Want to know more about my work in Kenya? You can read about it here.
What is VSO?
VSO is the world’s leading independent international development organisation that works through volunteers to fight poverty in developing countries.
VSO’s high-impact approach involves bringing people together to share skills, build capabilities, promote international understanding and action, and change lives to make the world a fairer place for all.
My workfield: Secure Livelihoods
VSO has secure livelihoods programmes in more than 20 countries across Africa and Asia.
For VSO, a secure livelihood means having the income and resources necessary to meet basic needs and survive shocks. Our main objectives in this area are therefore to strengthen the ability of disadvantaged people to access sufficient food and income, and to have more control over how and when they access these essential lifelines.
Enterprise development and access to markets
A significant element of VSO’s livelihoods work is focused on helping disadvantaged people identify markets for their products and making the most of the opportunities that the market offers. In Kenya, for example, handicraft producers are trying to market their products in tourist resorts, but lack of understanding about the quality expected by western tourists meant their businesses were not as successful as they could be. A VSO marketing expert helped them to understand the importance of market research, branding and quality assurance, which means they are now more successful in selling their products through high-end tourist resorts.
In some areas, enterprise development is closely linked to natural resource management, and volunteers work with communities to find ways to conserve their resources and find alternative ways to earn a living that won’t impact negatively on the environment or their ability to access food supplies. For example, in the Philippines, volunteers are helping communities protect their fish supplies by developing businesses in seaweed production, breeding mud crabs and producing coconut oil.
Read more at http://www.vso.nl
First week working @ Il Ngwesi Office
My colleagues are really friendly, they walk in and out of the office all the time. I wonder what they are up most of the time. I am working with Reisa (25 years old), she is the project coordinator of the Beadwork Project. She is Maasai and her hometown is the Chumvi community. She lives with her uncle James (33 years old) in Nanyuki, he also works at Il Ngwesi. Henry is from Uganda, he is in charge of the Micro Finance project, I will follow up on this when he leaves the end of the year. Patrick is our General Manager, he is Maasai too. I met him at my second day. I am supposed to work on three different projects, he told me, Beadwork, Micro Finance and Greenhouses. That’s a lot for 1 person and I am not an agriculture specialist, so we have to talk this over!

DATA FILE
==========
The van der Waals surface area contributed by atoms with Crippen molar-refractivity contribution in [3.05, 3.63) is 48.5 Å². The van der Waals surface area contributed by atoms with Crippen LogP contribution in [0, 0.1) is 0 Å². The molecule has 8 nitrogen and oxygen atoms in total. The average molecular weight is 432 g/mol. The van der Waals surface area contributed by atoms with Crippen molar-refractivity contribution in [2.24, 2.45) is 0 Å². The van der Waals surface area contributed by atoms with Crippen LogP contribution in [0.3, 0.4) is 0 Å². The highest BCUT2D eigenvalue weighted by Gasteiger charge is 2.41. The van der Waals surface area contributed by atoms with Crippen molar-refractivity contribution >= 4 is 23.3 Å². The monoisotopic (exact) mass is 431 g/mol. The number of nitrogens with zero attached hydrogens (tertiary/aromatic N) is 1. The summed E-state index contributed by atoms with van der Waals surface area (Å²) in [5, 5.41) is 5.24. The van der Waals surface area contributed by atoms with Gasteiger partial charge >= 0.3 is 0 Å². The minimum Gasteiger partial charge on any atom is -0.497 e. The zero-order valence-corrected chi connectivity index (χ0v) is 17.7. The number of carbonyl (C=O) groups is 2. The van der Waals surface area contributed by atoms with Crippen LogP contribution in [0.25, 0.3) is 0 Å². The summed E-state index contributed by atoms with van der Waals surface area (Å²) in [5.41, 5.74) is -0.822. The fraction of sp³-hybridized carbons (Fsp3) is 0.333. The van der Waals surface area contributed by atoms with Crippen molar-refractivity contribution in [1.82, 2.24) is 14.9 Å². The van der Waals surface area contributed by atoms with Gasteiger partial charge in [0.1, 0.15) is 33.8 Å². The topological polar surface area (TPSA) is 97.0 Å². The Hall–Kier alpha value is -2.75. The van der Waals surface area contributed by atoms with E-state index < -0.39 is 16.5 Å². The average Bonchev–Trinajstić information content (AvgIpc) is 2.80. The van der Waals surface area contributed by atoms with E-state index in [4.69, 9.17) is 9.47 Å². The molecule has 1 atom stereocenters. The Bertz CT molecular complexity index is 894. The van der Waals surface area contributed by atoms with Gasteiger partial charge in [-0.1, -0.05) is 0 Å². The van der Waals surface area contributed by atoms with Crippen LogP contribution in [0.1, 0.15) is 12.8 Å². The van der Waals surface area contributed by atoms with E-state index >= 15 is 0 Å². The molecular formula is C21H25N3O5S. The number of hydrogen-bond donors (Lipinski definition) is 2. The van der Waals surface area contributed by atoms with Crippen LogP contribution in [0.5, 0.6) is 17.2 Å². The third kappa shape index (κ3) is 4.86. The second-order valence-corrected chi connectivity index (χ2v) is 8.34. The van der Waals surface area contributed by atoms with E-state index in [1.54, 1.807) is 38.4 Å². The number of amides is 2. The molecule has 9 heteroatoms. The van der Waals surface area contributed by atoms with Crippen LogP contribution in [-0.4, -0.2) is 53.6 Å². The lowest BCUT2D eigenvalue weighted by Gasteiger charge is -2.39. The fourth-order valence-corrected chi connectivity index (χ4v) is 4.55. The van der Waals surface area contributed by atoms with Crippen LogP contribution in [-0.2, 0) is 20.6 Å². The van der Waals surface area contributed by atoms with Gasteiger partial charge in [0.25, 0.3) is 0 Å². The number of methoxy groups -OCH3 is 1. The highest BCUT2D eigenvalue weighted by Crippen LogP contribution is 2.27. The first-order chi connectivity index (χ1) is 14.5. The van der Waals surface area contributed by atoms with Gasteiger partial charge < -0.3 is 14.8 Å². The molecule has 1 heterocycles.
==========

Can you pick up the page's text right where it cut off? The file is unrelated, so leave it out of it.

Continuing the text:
Electricity down @ second working day
Every night the lights go on and off when I am at home, because of electricity problems. I was warned for this, so I got this great IKEA solar light, which is always working because of sunlight charging. Apart from the solar light, I bought many candles; in empty wine bottles they end up pretty cozy!
But at the office, when electricity is down, there is no laptop working, since they are old and have low batteries. So it’s just the paperwork that can be done, a lot of brainstorming and reading the newspaper. Kenyans all love to read the newspaper every day; daily news since I am here is president Kenyatta’s ICC case. Since it is my second working day, I am still new to everything, so for me it’s just reading some strategic plans, go through bead stock & catch up with daily news. And a lot of brainstorming with Reisa, which is really interesting to get a hold of the Beadwork project.
Our view @ this moment: electricity men climbing the poles to fix the electricity.
Power will be on again at 5 ‘o clock this afternoon…
The internet didn’t work the whole week, nobody seems to bother, but I hope it will be fixed by next week. So many things to investigate for my project, needing the internet. Can you imagine no internet at work?
It’s a great project, I am really looking forward to make this project a success. I am learning every day a new fact about the beadwork project. Ladies of the communities come in the office, to chat about the project, to buy beads. They sometimes bring their babies on their back. Still amazed by the way they carry the babies, in all these beautiful fabrics. I really need to learn some Maa (Maasai language) to talk to the ladies.
This week was really inspiring work wise. I am brainstorming a lot with Reisa to get to know the project and what possibilities/opportunities we have. I have so many questions: will the ladies make the same bead products without us, how can we bring in new designs, what about quality, what’s the market they sell to, how can we empower them even more and create independency, the ladies live so far away in these remote areas….
No coffee machine at work, but we have our own chai lady. Looking forward to the daily visit of the chai lady at 10.30. She sells chai tea and chapatti (typical Kenya wrap), it’s good. It feels like ‘Noordermarkt’ & ‘Albert Cuyp markt’ in Amsterdam, there are these ladies walking down the market, providing the market people with coffee and tea, and soup in winter time.